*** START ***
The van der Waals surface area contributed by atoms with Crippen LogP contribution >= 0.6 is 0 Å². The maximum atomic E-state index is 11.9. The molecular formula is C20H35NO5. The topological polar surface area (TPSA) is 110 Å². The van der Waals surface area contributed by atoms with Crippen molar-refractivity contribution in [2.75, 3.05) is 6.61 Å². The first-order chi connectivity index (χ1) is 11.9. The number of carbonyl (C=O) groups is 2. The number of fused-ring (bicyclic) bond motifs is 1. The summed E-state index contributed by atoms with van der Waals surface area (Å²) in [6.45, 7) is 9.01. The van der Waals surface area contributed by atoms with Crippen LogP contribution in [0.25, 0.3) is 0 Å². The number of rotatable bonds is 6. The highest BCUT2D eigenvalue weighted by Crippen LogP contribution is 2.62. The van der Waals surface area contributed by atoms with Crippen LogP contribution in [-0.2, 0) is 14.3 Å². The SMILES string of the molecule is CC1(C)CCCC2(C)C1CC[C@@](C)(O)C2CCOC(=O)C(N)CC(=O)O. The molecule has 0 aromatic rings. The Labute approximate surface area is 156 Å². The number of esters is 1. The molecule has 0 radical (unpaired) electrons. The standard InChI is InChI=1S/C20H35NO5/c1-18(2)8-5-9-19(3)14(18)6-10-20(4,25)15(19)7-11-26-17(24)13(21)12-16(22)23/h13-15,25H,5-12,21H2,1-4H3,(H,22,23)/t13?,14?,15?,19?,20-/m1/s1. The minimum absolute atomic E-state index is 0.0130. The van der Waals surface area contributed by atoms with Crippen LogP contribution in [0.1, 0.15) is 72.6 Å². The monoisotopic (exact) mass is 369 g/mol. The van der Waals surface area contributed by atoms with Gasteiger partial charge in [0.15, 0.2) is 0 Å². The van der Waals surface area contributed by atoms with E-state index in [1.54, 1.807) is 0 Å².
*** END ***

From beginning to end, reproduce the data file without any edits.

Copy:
The van der Waals surface area contributed by atoms with Crippen LogP contribution >= 0.6 is 0 Å². The maximum atomic E-state index is 11.9. The molecular formula is C20H35NO5. The topological polar surface area (TPSA) is 110 Å². The van der Waals surface area contributed by atoms with Crippen molar-refractivity contribution in [2.75, 3.05) is 6.61 Å². The first-order chi connectivity index (χ1) is 11.9. The number of carbonyl (C=O) groups is 2. The number of fused-ring (bicyclic) bond motifs is 1. The summed E-state index contributed by atoms with van der Waals surface area (Å²) in [6.45, 7) is 9.01. The van der Waals surface area contributed by atoms with Crippen LogP contribution in [0.25, 0.3) is 0 Å². The number of rotatable bonds is 6. The highest BCUT2D eigenvalue weighted by Crippen LogP contribution is 2.62. The van der Waals surface area contributed by atoms with Crippen LogP contribution in [-0.2, 0) is 14.3 Å². The SMILES string of the molecule is CC1(C)CCCC2(C)C1CC[C@@](C)(O)C2CCOC(=O)C(N)CC(=O)O. The molecule has 0 aromatic rings. The Labute approximate surface area is 156 Å². The number of esters is 1. The molecule has 0 radical (unpaired) electrons. The standard InChI is InChI=1S/C20H35NO5/c1-18(2)8-5-9-19(3)14(18)6-10-20(4,25)15(19)7-11-26-17(24)13(21)12-16(22)23/h13-15,25H,5-12,21H2,1-4H3,(H,22,23)/t13?,14?,15?,19?,20-/m1/s1. The minimum absolute atomic E-state index is 0.0130. The van der Waals surface area contributed by atoms with Crippen LogP contribution in [0.1, 0.15) is 72.6 Å². The monoisotopic (exact) mass is 369 g/mol. The van der Waals surface area contributed by atoms with Gasteiger partial charge in [0.15, 0.2) is 0 Å². The van der Waals surface area contributed by atoms with E-state index in [1.54, 1.807) is 0 Å².